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Cathy Erway

Cathy Erway

Contributor

Cathy Erway is the author of The Art of Eating In: How I Learned to Stop Spending and Love the Stove. She blogs at www.noteatingoutinny.com and hosts the weekly podcast, "Eat Your Words" on Heritage Radio Network.

Raised in NJ by a Taiwanese/Chinese-American mom and WASP dad, she grew up eating all kinds of stuff, often on the same plate. In 2008 she ran a supper club, The Hapa Kitchen, celebrating that strangeness of cultural influence and is currently working on a cookbook, to be announced at a later point that her publisher deems more opportune.

  • Website
  • Location: United States
  • Favorite foods: Pickles, 8-ball squash, white alpine strawberries, crazy mushrooms, fermented things, spicy things, anchovies, noodle soups, meatballs, everything?
  • Last bite on earth: A soy sauce-stewed egg.

Taiwan Eats: Danzai Noodle Soup

Invented by resourceful Taiwanese fisherman as a way of making money during the off season, this delicious noodle soup is packed with a flavorful pork-and-shrimp broth, long-simmered meat sauce, pleasantly chewy wheat noodles, and one lone ceremonious shrimp. The broth and meat sauce require a bit of advance planning, but once ready, it's an incredibly easy dish to throw together. More

Taiwan Eats: Pork Belly Buns (Gua Bao)

True Taiwanese pork belly buns have five defining components: the fluffy steamed bun, tender braised pork belly, pickled mustard greens, fresh cilantro, and powdered peanuts. All combined, it's a messy, colorful, glorious snack of salty, sweet, pungent, and fresh flavors, with multiple textures to boot. More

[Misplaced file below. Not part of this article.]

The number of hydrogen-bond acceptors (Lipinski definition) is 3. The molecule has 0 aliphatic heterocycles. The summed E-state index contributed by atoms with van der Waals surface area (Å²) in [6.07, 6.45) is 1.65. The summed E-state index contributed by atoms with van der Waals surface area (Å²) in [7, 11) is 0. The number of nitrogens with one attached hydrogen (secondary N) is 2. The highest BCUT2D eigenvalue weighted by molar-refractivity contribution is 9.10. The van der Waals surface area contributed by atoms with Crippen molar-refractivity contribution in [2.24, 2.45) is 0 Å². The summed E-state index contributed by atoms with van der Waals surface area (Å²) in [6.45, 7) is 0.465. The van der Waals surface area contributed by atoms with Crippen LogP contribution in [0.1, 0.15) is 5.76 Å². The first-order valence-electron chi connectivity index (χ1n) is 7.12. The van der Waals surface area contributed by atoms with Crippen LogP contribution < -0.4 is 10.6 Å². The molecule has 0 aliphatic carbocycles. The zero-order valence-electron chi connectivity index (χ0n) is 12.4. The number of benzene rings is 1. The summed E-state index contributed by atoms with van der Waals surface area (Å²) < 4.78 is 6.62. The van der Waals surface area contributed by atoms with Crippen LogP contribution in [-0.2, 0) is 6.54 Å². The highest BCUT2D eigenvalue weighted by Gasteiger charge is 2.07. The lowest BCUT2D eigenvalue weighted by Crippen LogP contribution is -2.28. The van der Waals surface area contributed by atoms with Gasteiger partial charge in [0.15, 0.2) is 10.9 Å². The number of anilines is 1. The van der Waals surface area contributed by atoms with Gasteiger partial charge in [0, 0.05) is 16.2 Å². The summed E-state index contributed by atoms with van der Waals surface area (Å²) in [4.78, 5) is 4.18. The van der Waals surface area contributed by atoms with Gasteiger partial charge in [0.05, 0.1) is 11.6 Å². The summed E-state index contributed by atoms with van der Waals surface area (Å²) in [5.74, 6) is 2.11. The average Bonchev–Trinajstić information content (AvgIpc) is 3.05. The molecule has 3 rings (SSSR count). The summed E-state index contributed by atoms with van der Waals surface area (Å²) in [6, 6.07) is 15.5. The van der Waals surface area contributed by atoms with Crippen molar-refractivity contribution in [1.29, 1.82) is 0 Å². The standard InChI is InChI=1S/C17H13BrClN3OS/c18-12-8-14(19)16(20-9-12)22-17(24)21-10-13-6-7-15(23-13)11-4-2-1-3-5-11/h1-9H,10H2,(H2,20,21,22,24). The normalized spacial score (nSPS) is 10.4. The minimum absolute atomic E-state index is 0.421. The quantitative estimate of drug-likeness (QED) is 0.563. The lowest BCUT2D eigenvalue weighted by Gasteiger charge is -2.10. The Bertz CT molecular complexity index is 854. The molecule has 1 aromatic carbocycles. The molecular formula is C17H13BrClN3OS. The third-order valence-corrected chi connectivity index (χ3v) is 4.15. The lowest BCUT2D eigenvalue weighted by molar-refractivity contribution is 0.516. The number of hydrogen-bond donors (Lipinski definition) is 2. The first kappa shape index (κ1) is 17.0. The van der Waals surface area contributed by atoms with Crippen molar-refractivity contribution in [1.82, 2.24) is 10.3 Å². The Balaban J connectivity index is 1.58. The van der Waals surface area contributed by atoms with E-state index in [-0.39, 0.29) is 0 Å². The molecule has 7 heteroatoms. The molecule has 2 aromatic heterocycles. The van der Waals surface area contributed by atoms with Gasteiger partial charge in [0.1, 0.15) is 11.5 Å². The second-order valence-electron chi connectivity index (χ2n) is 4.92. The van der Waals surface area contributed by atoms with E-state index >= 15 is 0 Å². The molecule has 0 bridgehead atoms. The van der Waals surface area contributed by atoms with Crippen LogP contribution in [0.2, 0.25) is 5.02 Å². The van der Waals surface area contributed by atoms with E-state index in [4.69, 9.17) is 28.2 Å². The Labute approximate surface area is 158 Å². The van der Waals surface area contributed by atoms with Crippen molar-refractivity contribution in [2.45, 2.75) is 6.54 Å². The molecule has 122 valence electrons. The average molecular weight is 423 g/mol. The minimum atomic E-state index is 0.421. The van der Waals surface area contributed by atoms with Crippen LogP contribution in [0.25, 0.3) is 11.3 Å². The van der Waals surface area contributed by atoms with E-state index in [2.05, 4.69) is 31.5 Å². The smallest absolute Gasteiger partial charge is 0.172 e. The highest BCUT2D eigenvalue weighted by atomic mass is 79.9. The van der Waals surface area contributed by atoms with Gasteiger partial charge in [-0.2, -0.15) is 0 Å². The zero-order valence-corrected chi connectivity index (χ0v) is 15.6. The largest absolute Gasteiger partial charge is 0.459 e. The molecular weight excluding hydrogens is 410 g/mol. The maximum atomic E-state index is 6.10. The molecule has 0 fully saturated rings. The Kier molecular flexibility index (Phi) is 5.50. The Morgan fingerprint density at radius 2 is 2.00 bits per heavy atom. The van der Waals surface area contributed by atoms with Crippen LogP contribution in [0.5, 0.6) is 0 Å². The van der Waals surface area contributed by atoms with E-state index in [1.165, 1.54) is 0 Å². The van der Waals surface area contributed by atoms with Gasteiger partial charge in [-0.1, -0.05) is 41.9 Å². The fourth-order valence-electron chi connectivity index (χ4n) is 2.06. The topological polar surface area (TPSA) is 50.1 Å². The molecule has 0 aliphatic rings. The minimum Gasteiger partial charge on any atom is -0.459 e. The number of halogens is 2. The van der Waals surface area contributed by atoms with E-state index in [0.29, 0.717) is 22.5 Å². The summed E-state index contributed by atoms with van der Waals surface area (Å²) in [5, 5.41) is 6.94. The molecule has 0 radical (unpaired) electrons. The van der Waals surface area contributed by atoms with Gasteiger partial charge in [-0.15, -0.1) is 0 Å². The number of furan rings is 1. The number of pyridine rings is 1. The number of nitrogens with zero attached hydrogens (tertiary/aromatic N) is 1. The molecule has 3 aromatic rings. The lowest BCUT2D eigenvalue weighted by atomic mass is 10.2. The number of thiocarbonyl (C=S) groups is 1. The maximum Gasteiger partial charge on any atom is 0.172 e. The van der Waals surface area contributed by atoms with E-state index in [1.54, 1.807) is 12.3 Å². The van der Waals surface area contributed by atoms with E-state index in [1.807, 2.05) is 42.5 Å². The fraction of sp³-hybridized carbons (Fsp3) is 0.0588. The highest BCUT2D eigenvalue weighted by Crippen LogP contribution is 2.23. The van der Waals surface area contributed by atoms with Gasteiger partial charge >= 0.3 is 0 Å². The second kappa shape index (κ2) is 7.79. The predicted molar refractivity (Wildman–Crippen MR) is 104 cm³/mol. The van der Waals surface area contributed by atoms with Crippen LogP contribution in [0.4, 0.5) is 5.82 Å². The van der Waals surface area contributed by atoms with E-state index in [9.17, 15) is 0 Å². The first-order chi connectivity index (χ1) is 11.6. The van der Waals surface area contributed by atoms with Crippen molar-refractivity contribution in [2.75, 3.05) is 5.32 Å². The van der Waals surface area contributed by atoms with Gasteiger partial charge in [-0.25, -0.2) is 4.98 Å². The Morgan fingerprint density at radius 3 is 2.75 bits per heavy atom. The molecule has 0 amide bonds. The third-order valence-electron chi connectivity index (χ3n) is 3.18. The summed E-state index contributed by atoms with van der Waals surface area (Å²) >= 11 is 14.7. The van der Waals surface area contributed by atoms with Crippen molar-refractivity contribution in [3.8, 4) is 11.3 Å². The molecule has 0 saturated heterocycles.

Taiwan Eats: An Expat's Thanksgiving Turkey Comes Served Over Rice

Call it turkey over rice, or just "turkey rice," as its name directly translates; either way, should you find yourself in Taiwan's southwestern county of Chiayi, this is the number one dish to try. The soulful, rustic meal has earned island-wide yearnings for its delicate balance of fragrant seasonings. Head over to the recipe to transport your classic Thanksgiving meal (or its leftovers) to an entirely different place. More

The Pros and Cons of Joining a CSA

The spring harvest is upon us, and in many communities, it's the last call to sign up for a CSA for the full growing season. But before making the leap and joining one, consider whether the program is right for you. There are many pros and cons to weigh, and the summer can be an unexpected time - for you and that farm. Here's a handy list of pros and cons about CSA as opposed to other modes of food-shopping. More

On the Pickling Trail

Pickles have come a long way from those old bread-and-butter chips in the back of your fridge. In New York City, there's a new breed of craftsmen thriving on the old tradition of pickling. Equipped with solid roots and reverence for the versatile snack, three picklers are creating bold twists on old recipes and find themselves crossing cultures and ingredients to whole new levels. More